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Journal of Biomedicine and Biotechnology
Volume 2012 (2012), Article ID 180363, 9 pages
Research Article

Mechanism of Growth Inhibition of Prostate Cancer Xenografts by Valproic Acid

1James Buchanan Brady Urological Institute, Johns Hopkins University School of Medicine, Marburg 205A, 600 North Wolfe Street, Baltimore, MD 21287, USA
2Sidney Kimmel Comprehensive Cancer Center, Johns Hopkins University School of Medicine, Baltimore, MD, USA
3Department of Pathology, Johns Hopkins University School of Medicine, Baltimore, MD, USA

Received 20 May 2012; Revised 16 July 2012; Accepted 17 July 2012

Academic Editor: Eric W. Lam

Copyright © 2012 Abhinav Sidana et al. This is an open access article distributed under the Creative Commons Attribution License, which permits unrestricted use, distribution, and reproduction in any medium, provided the original work is properly cited.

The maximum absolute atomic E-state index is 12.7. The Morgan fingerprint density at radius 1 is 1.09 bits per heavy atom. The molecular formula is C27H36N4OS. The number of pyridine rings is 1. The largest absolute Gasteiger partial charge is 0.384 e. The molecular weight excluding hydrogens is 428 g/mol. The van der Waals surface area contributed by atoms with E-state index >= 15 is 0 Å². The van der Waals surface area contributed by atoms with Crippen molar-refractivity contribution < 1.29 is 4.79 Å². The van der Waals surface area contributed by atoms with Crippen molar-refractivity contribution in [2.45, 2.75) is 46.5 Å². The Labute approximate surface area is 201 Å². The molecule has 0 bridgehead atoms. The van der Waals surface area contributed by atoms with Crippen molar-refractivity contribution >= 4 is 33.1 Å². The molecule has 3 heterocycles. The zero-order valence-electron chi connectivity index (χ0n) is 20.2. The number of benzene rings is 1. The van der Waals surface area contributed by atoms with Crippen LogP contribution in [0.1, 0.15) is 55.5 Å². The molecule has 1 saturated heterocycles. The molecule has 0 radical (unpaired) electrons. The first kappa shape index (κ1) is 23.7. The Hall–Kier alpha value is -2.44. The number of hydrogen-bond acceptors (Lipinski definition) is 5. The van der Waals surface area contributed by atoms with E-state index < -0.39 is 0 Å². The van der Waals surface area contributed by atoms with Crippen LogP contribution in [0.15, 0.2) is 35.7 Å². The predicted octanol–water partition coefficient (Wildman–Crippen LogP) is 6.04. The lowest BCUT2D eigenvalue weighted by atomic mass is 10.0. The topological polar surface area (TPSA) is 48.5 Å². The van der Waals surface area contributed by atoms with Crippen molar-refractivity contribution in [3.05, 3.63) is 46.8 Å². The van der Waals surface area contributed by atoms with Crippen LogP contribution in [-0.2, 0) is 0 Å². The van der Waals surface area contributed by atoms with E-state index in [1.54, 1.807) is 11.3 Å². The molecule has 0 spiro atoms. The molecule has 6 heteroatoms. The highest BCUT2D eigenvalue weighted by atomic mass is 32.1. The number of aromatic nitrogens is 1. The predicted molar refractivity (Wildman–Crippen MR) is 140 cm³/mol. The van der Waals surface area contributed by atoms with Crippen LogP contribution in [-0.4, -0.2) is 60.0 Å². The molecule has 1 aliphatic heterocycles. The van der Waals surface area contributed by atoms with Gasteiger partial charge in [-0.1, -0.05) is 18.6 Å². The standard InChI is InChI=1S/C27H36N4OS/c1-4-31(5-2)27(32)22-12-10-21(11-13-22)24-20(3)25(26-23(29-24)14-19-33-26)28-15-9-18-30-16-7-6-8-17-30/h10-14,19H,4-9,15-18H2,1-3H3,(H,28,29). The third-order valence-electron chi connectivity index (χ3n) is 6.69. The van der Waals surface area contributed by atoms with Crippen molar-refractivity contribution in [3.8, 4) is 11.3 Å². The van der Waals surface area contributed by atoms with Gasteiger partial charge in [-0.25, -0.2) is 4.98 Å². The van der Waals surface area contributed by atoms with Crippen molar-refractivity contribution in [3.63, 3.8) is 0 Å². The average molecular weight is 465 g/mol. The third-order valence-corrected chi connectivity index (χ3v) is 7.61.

Valproic Acid (VPA), a histone deacetylase inhibitor, has been demonstrated to cause a marked decrease in proliferation of prostate cancer (PCa) cells in vitro and a significant reduction in tumor volume in vivo. The goal of this study is to better understand the VPA-induced growth inhibition in vivo, by studying expression of various markers in PCa xenografts. Methods. For in vitro experiments, PCa cells were treated with 0, 0.6, and 1.2 mM VPA for 14 days. For in vivo models, experimental animals received 0.4% VPA in drinking water for 35 days. Tissue microarray was generated using cell pellets and excised xenografts. Results. VPA treatment causes cell cycle arrest in PCa cells in vivo, as determined by increase in p21 and p27 and decrease in cyclin D1 expression. Increased expression of cytokeratin18 was also seen in xenografts. LNCaP xenografts in treated animals had reduced androgen receptor (AR) expression. While decreased proliferation was found in vitro, increase in apoptosis was found to be the reason for decreased tumor growth in vivo. Also, an anti-angiogenic effect was observed after VPA treatment. Conclusion. VPA inhibits tumor growth by multiple mechanisms including cell cycle arrest, induction of differentiation, and inhibition of growth of tumor vasculature.